Addressing a Customer Pain Point as the Basis for a New Business


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What’s at the heart of a good customer-centric business model? We believe that it has four significant components:

1. Ensure that the model is designed to address or mitigate customers’ moments of truth.

2. Ensure that you address those moments of truth with innovative
approaches that take full advantage of available technology.

3. Hone an efficient execution engine that: a) lets you make money
while you’re meeting customers’ moments of truth, and b) builds
barriers to entry through experience, scale, and distance traveled on
the learning curve.

4. Entice customers into contributing value to your business as they
reap the benefits from the products and services you provide

Back in 2003, we described Netflix
as a good example of a company that built its very successful business
by addressing moments of truth in the “I want to watch a movie at my
convenience” scenario. Netflix Netflix’s innovation was to eliminate the guilt
and inconvenience associated with returning rental movies and the
affront of being charged late fees. The new Netflix customer scenario
was a big hit: Pay a monthly fee. Rent as many movies as you want each
month. Return them when you’re done with them and get a new one in the
mail within 2 days. No pain. No fuss. No bother. And a great database
of movies to choose from.

Now that digital
downloads are easy, NetFlix still continues to thrive, having built
customer loyalty by addressing the rental movie convenience issue and
by embracing digital downloads aggressively. Although I have lots of
other choices for digital downloads (on demand from my cable supplier,
Amazon, etc.), I still think of Netflix first when I want to watch a
movie or a television re-run.

Most NetFlix customers now enjoy both forms of movies—the ones they
receive in their physical mailboxes each week and the ones they
download on impulse. (The fact that Netflix is still thriving is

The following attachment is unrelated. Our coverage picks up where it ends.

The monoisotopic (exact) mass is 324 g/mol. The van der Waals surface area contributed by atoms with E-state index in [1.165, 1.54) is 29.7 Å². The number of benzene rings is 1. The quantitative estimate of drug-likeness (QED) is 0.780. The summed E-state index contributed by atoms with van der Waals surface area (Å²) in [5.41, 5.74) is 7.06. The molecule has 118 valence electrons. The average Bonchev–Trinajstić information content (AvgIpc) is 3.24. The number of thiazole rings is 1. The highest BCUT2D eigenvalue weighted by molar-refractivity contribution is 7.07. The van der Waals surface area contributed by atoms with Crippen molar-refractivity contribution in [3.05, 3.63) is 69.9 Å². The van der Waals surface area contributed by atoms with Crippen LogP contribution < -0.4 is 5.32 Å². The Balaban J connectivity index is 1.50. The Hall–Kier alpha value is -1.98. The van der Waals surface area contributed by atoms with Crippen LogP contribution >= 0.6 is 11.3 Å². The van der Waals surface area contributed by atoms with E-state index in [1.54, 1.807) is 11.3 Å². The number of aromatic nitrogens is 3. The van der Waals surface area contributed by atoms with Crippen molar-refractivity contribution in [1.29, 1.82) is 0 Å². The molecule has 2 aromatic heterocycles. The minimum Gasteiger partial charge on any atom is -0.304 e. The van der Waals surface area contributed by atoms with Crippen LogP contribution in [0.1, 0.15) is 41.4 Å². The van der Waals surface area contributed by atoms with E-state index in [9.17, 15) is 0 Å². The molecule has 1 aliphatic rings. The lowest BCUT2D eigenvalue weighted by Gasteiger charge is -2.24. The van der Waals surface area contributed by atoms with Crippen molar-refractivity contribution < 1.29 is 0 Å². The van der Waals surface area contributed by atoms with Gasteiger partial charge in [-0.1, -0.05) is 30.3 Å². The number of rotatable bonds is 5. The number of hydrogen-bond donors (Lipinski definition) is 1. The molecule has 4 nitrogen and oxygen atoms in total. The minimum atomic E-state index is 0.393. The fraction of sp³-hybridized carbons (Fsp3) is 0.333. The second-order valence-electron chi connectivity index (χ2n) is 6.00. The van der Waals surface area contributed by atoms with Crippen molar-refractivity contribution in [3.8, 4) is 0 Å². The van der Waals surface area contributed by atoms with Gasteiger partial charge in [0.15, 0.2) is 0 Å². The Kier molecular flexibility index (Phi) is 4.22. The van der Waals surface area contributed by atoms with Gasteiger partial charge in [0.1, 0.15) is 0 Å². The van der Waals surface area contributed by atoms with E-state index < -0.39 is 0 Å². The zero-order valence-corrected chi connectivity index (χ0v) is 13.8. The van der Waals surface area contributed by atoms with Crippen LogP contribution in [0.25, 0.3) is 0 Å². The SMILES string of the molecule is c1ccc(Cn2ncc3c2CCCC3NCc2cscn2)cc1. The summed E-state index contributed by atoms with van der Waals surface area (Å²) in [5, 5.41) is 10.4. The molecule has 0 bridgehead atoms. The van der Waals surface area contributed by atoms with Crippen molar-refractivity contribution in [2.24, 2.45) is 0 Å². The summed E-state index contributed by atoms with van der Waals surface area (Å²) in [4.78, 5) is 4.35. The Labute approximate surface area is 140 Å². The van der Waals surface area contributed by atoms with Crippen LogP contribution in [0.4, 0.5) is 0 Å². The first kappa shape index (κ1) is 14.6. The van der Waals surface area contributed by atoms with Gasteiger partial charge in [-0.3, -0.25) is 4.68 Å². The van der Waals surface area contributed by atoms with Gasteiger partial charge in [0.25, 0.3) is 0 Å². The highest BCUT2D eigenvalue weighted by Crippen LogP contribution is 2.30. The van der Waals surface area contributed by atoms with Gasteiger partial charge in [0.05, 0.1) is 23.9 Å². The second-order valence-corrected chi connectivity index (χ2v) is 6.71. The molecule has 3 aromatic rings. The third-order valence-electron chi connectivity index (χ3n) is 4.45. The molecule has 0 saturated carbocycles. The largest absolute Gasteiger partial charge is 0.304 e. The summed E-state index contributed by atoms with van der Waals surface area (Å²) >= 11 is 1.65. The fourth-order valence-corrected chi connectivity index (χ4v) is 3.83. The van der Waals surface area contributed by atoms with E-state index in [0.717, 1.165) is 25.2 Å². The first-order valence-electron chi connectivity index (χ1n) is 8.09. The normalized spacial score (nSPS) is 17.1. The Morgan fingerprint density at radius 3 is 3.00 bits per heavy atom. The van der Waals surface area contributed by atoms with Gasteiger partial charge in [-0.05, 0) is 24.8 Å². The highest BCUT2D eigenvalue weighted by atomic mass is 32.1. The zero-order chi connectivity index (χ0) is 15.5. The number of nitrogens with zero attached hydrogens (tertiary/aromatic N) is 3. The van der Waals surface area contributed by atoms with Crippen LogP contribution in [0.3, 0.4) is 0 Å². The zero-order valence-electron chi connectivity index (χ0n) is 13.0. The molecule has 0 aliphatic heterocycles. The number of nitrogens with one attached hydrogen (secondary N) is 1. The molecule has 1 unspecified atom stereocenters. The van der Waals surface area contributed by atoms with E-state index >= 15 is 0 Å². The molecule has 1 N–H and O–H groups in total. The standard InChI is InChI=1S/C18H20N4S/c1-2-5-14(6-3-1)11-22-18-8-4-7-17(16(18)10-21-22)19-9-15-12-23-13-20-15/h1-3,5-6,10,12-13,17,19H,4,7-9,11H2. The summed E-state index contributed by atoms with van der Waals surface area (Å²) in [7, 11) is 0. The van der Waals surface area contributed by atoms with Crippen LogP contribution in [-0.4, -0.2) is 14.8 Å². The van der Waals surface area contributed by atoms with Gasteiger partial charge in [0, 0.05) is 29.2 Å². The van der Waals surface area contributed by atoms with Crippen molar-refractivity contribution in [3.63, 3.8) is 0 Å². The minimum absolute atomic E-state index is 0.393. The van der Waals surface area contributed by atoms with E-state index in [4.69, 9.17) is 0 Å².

reinforced every time I go to my local U.S. Post Office, which has
three mail slots: Our Town, Out of Town, Netflix.)

I interviewed Netflix founder, Reed Hastings five years ago, and asked
him what he thought Netflix’s most enduring “secret sauce” was. What he
said surprised me. He said that it was his millions of customers’
ratings and reviews of movies. When I thought about it, I realized that
he was right. There’s a lot of value to me in Netflix’s ability to
recommend movies that I will like. There’s also a lot of value to
others in being able to recommend movies that I have watched and
enjoyed to other people who have watched some of the same movies.

The fact that my movie watching behavior and ratings helps both me and
others find more movies we would like is a virtuous circle that
benefits Netflix, me, and other customers.

Another Customer Pain Point: I’m Not Home When the Package Delivery Arrives
Kinek is a new company with a new service that is just rolling out. Kinek It
too is designed to solve a customer pain point. Providing alternate
locations for packages to be delivered is not a new idea (neither was
movie rental). But there is definitely room for someone to “nail” this
scenario in the U.S. In Japan, customers are used to stopping by their
local 7-11 neighborhood store to pick up packages that are mailed to
the store to be held for them so they don’t miss a delivery when
they’re not home. In North America, there isn’t one player that
everyone thinks about when they want to have an important package
delivered without waiting at home to sign for it.

Ronni Marshak took a look at the Kinek Package Delivery Service that
is just now rolling out in the U.S. and soon in Canada and other
countries. She evaluates the customer experience as well as the
business model. The service delivers peace of mind as well as packages
by using simple technology well.

Kinek relies on multiple business partners to serve as its package
pick-up locations. The other thing it looks as if they’ve done right is
to make it easy for partners to join their ecosystem. Link to Ronni Marshak's Report

Republished with author's permission from original post.

Patricia Seybold
With 30 years of experience consulting to customer-centric executives in technology-aggressive businesses across many industries, Patricia Seybold is a visionary thought leader with the unique ability to spot the impact that technology enablement and customer behavior will have on business trends very early. Seybold provides customer-centric executives within Fortune 1 companies with strategic insights, technology guidance, and best practices.


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